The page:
Much like Skyrim, The Elder Scrolls Online offers players a wide variety of skills, regardless of what class you choose. Each time you level, you'll gain a skill point to spend as you see fit. You can also gain additional skill points by completing specific quests, and by locating "skyshards." These items are found throughout the world of TESO, and gathering three of them will net you a skill point.
As mentioned before, you can wear any armor and use any weapon, and as you do so, you'll increase your skill with whatever you are using. If you use your staff a lot, you'll level it up, unlocking more skills related to it. Same thing if you choose to wear lots of light armor. Class-specific skills, like the Sorcerer summoning a minion, also level as they get used.
By spending you skill points, you can unlock new abilities or upgrade existing ones. For example, the Sorcerer can upgrade his summoned minion from an imp-like familiar to a small dinosaur-like creature called a Clannfear. This is called morphing, and it allows you to even further customize how your character plays.
The Elder Scrolls Online delivers an experience that is simultaneously both familiar and different. For fans of the single-player Elder Scrolls titles, it will feel instantly familiar. The UI is quite similar, skills and perks work the same way, and even the art style is similar. The cities and areas are places you've visited in previous titles, and the lore is the same, of course.
The thing that will feel different to Elder Scrolls vets is how the game has changed with the addition of other players. The freedom to do just about anything you want in the world is somewhat curtailed by the fact that you're now cohabiting the world with thousands of other people. Still, the game maintains enough of the Skyrim feel to make fans feel at home. Just don't plan on offing that NPC that's been annoying you all through the starting area.
To MMO vets, TESO will also feel somewhat familiar. It uses the same camera-tied-to-mouse style of controls that games like Neverwinter do, and you'll be mashing hotkeys to fire off your abilities. There's crafting, cooking, and even fishing to distract you, and you can drop hours of gameplay time just searching through containers and reading the books you come across in your travels.
For both Skyrim and MMO players, this familiarity will be a boon. They'll easily be able to drop in, decipher the system, and get busy playing. There will be some learning curve, but it's mostly minimal. It could be a bit steeper for folks who haven't played any of the action MMO titles like Neverwinter, as the 'mouse-tied-to-camera' control scheme can be a bit unnerving at first.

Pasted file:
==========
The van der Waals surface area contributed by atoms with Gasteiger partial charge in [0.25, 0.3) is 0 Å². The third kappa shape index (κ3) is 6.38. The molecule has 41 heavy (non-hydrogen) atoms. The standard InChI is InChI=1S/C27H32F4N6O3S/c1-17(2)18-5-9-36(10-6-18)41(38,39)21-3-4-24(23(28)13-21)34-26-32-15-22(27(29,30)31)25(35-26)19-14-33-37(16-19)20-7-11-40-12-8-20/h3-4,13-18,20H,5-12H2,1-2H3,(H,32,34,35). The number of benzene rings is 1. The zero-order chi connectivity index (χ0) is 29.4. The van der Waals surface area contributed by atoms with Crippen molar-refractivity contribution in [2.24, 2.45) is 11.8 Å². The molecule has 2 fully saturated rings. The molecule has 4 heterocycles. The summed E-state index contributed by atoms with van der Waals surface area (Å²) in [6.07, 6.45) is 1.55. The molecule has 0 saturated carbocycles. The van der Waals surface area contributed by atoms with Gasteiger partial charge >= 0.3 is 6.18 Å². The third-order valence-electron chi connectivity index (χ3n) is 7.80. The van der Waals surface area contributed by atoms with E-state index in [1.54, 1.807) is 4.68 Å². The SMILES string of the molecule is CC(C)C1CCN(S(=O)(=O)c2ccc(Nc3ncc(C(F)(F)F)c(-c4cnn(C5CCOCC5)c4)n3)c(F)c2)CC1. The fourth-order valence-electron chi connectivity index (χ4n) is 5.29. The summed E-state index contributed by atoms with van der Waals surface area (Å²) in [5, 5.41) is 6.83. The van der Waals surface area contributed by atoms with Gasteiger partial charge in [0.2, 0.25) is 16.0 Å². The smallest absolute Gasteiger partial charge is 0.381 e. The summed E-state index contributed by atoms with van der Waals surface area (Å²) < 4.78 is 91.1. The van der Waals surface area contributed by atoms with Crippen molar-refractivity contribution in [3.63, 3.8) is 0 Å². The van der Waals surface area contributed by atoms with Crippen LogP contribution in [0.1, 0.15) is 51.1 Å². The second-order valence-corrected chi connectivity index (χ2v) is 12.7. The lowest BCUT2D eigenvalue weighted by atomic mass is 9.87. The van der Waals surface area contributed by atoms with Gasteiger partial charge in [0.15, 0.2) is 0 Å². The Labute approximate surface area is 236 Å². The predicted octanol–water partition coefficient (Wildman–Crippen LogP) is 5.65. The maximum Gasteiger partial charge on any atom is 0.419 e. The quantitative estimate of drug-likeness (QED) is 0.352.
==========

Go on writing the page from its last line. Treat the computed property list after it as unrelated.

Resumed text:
Technically speaking, the game runs smoothly, and doesn't seem to require a monster PC to have a great experience. While there were some hiccups during the Early Access period that resulted in extended downtime, those issues seem to have been sorted out since the game launched officially (at least so far).
In the early levels, TESO seems to be just what fans of The Elder Scrolls might want in an MMO. It feels a lot like Skyrim, and in many ways it plays a lot like Skyrim. Skills and abilities are fun, and there are a ton of ways to make your character unique. I do foresee some complaints from people who don't buy into the need to explore to find your side quests, but all in all, the launch of TESO has been solid so far.
The first 10 levels were pretty enjoyable. The Elder Scrolls Online nails the feeling of making your way in a new world, something other MMOs haven't managed nearly as well. Wandering the countryside in search of adventure is a great experience, and the forced exploration helps you lose yourself in the world. Organically discovering quests has a much better feel than simply being handed them in town. As someone who's played the Elder Scrolls games in the past, the familiarity with the world was a nice plus.
You'll spend a lot more time getting from level one to 10 than in other MMOs, but the journey is worth it, at least so far. We'll be playing more, and telling you what we think, in the coming days.
This article was originally published on GameFront.com.